A Letterkenny man who was caught stealing from his employer has been jailed for 21 months.
Alan Moore, of Lurgybrack, had pleaded not guilty to ten counts of taking cash from Castle Interiors in the Courtyard Shopping Centre.
However, after a five day trial, the 56-year-old was found guilty of the charges and was released on bail to be sentenced yesterday at Letterkenny Circuit Court.
Judge John Aylmer said the systematic nature of the thefts could not be ignored.
He also pointed to the fact that Moore had tried to claim he was targeted by his employer to stop him paying a redundancy payment as the shop was closing which he said was not the case.
He added that Moore had frustrated the investigation by giving false explanations when various charges were put to him during interview.
Judge Aylmer said he placed the offences in the mid-range and that each charge merited a prison sentence of two years.
However, because Moore had no previous convictions and had previously enjoyed a long history of employment and had a low risk of reoffending, he reduced the sentence to one of 21 months with all to run concurrently.
The trial has heard that Moore’s company installed a specialist CCTV system to catch a suspected thief after their accountant noticed their business was not performing as well as it should be.
Castle Interiors, a painting and decorating supply company had noticed their books were not tallying over a period of time.
They installed a new surveillance camera system and observed one employee who was caught red-handed dipping in and out of the till.
The court heard how the owner of the shop, Rossa McCosker, had been informed by his accountant that there had been an unexplained shrinkage in stock.
The accountant also said the shop was not performing as it should be.
Employee Alan Moore, aged 54, had been reprimanded on a number of occasions for leaving the till open.
An older surveillance system which had to be played back by staff was then replaced but Moore had not been told of this.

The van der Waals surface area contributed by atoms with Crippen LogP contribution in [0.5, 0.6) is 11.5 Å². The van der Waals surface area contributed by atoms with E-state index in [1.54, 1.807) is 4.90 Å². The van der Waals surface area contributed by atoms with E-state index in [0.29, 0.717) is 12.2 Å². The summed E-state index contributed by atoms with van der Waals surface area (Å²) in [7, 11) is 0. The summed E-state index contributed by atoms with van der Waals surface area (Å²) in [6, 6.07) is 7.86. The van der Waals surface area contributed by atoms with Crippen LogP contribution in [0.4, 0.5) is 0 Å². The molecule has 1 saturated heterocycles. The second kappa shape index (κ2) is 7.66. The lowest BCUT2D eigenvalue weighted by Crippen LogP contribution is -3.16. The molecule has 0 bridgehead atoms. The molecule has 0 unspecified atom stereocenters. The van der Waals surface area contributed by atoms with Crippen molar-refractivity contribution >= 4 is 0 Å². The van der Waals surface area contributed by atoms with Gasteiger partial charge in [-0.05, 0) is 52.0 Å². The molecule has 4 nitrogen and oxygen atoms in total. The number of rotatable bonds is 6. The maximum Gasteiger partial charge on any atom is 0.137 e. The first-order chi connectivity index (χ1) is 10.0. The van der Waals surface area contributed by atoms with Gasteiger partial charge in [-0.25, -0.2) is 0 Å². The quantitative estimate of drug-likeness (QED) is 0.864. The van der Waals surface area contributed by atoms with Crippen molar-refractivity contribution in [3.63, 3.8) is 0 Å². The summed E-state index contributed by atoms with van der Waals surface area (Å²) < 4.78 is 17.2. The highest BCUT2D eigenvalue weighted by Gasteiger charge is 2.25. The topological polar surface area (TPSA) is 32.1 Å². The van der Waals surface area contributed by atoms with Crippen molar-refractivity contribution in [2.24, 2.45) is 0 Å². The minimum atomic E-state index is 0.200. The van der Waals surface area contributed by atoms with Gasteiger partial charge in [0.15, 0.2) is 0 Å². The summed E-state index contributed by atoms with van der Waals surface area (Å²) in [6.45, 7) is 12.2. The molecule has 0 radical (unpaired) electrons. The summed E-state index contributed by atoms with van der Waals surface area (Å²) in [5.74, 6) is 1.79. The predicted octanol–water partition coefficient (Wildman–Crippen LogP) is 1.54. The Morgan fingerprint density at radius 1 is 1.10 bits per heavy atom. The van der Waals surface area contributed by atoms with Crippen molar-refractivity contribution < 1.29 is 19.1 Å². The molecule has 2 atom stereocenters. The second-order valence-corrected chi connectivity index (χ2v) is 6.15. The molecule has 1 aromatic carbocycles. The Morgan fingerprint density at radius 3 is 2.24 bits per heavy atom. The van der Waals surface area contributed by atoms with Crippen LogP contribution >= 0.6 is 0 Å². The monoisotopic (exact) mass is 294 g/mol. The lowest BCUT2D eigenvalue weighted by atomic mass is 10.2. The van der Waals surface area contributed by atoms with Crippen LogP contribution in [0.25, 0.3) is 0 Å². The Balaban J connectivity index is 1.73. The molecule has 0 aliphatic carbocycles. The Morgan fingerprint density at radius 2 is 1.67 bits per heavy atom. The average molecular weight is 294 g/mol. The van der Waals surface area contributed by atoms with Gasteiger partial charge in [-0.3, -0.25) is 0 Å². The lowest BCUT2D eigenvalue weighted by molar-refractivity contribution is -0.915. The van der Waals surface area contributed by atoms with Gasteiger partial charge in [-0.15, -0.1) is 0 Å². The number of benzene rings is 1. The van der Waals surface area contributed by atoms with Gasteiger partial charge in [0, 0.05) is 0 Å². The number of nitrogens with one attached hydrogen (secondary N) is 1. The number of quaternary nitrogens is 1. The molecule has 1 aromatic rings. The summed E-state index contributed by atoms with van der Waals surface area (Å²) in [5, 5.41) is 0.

When the new ‘live’ surveillance system was put in place, a member of staff in the company’s Ballyshannon office monitored the activity in the shop.
Between 22nd November, 2013 and December 2nd, 2013, the employee made a contemporaneous note of everything that happened in the shop while watching the live CCTV stream.
She had noted when to ring in some items into the till put money in or took money out.
The jury was shown footage of ten specific incidents when More took cash out of the till and put it into his pockets.
The court was told that a total of €794 had not been rung into the till and that €780 in cash had been taken from the till.
Because the items were not being rung into the till there was no excess of cash in the till to be lodged at the bank.
When approached about the incidents Moore became very angry and later claimed that Mr McCosker had wanted to close the shop and did not want to pay out redundancy money.
She was strongly denied and the court was reminded that the Government paid 60% of redundancy payouts in any case.
Detective Garda Paul Lynch gave evidence of interviewing Moore after he was arrested.
He admitted that he had operated a haphazard system for operating the till for a number of years but this had been tolerated by management.
In his victim impact statement, owner Mr McCosker said he operated a number of businesses and after this, he had found it difficult to trust employees.
“I am less able to trust individuals and am watchful and needy and I feel more vulnerable to fraud,” he said.
The court was told that Moore was now a 56-year-old married man with two sons and had no issues with drugs, drink or gambling.